Beijing’s own power transition begins in October, and the Communist Party’s preference for stability will only grow stronger as 2012 wears on. It follows that the PRC might see Xi’s visit as an opportunity to minimize the potential for confrontation with its neighbors and/or with the U.S.
The Administration should have established clear and simple priorities for China relations far sooner than the beginning of the fourth year of the Obama presidency. Xi’s visit can be the beginning of the process of sharpening American policy if the U.S. takes the following steps:
- The Administration should designate a single official to lead the U.S. side during Xi’s visit and future high-level meetings. He or she should have authority to arbitrate among various positions and enforce decisions. The Vice President is the best choice. The visit is an opportunity to create the correct precedent for the American approach during Xi’s term.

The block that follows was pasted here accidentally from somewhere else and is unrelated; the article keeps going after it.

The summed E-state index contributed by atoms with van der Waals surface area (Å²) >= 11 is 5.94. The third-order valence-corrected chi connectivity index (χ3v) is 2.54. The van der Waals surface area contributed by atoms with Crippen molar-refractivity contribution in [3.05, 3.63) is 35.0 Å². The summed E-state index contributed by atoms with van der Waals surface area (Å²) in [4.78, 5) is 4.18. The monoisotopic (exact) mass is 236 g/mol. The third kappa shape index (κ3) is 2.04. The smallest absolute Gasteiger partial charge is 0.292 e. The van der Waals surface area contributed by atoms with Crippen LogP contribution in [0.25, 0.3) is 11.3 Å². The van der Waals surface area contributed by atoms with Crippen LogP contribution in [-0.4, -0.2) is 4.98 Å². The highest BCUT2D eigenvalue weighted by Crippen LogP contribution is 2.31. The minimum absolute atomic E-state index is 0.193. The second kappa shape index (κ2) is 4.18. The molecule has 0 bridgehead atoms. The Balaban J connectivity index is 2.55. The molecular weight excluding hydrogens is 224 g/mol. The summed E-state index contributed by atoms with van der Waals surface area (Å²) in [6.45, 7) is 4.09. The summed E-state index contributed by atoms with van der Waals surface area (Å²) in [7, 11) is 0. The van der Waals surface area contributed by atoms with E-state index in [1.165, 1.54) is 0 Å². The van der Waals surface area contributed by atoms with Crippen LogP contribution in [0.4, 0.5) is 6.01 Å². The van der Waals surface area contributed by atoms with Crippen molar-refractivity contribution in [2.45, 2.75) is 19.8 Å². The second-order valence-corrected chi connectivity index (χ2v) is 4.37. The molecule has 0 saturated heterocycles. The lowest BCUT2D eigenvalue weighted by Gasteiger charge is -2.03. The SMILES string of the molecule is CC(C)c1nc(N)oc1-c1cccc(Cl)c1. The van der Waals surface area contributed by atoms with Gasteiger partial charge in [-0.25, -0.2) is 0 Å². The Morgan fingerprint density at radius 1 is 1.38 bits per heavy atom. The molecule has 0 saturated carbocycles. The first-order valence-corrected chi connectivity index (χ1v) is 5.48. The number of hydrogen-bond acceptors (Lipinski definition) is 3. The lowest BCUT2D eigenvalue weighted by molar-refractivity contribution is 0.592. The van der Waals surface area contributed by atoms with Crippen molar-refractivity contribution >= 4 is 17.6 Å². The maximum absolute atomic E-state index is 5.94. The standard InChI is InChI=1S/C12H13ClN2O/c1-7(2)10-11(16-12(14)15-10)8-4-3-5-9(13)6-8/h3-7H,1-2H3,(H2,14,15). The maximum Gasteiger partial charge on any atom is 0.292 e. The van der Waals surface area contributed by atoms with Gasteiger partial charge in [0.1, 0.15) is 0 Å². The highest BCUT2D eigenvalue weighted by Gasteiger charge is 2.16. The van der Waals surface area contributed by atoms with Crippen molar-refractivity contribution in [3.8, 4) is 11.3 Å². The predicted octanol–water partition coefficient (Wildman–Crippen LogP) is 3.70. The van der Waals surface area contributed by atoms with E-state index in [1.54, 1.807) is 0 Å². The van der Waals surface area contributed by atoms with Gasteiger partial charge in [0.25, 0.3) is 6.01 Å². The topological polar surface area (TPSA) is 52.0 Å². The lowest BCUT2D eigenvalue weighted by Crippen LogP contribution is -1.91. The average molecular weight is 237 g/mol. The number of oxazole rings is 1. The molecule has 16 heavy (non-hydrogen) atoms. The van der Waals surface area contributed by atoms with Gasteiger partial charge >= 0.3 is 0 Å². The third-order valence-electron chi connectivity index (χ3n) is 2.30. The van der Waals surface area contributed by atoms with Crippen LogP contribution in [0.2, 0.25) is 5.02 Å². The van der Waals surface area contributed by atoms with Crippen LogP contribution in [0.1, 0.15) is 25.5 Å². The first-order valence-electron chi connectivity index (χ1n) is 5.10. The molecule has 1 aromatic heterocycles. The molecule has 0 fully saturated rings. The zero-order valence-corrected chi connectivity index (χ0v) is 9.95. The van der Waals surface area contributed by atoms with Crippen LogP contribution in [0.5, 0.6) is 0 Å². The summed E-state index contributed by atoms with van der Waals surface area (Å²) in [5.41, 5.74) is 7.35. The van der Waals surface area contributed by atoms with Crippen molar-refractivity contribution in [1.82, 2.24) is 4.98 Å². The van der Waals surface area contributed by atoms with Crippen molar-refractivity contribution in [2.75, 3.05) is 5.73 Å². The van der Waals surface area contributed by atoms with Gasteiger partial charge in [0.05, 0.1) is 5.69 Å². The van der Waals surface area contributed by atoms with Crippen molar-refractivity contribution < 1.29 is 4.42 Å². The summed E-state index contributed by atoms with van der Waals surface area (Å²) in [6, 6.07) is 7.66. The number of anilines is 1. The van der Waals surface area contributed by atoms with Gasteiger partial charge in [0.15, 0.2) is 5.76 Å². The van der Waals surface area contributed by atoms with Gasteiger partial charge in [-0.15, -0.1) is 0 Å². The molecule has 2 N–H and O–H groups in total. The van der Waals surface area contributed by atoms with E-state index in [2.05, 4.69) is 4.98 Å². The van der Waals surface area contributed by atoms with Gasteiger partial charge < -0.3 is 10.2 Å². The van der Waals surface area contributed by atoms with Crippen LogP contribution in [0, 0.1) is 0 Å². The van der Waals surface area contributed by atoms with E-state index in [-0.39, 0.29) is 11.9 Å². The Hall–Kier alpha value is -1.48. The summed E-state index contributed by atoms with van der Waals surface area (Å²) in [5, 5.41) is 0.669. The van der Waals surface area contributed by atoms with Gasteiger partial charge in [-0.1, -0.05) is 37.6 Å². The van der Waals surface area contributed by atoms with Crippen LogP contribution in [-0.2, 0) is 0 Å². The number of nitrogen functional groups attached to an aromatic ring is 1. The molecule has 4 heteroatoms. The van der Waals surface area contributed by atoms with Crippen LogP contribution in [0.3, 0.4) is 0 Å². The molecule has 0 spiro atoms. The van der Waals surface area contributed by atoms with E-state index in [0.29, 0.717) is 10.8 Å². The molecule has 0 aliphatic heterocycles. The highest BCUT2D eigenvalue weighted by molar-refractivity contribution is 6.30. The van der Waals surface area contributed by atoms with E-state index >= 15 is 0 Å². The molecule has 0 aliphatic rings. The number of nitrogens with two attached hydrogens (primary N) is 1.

- Rather than yet another review of every issue under the sun, the U.S. should table at most three issues in order to clearly signal to Xi American priorities for at least the next year.
- The U.S. should ask for a single notable concession. Given presidential prerogatives and Beijing’s capacity to effect changes, a foreign policy concession—such as cancelling the sale of new nuclear reactors to Pakistan—might be preferable to an economic one.
- The U.S. should clearly indicate its top economic priority. Reducing subsidies to state-owned enterprises is the single best choice.
- The U.S. should similarly be prepared to respond to a viable Chinese proposal while avoiding trading current American action for future Chinese action. In the event of a worthwhile gesture from Xi, one possibility is a presidential statement strongly opposing trade sanctions.
Chinese political transitions are once-in-a-decade affairs. Over the past decade, American policy was inadequate to deal with China’s rise. Xi’s visit is the best time to start improving that record.
is Research Fellow in Chinese Political and Security Affairs and Derek Scissors, Ph.D., is Research Fellow in Asia Economic Policy in the Asian Studies Center at The Heritage Foundation.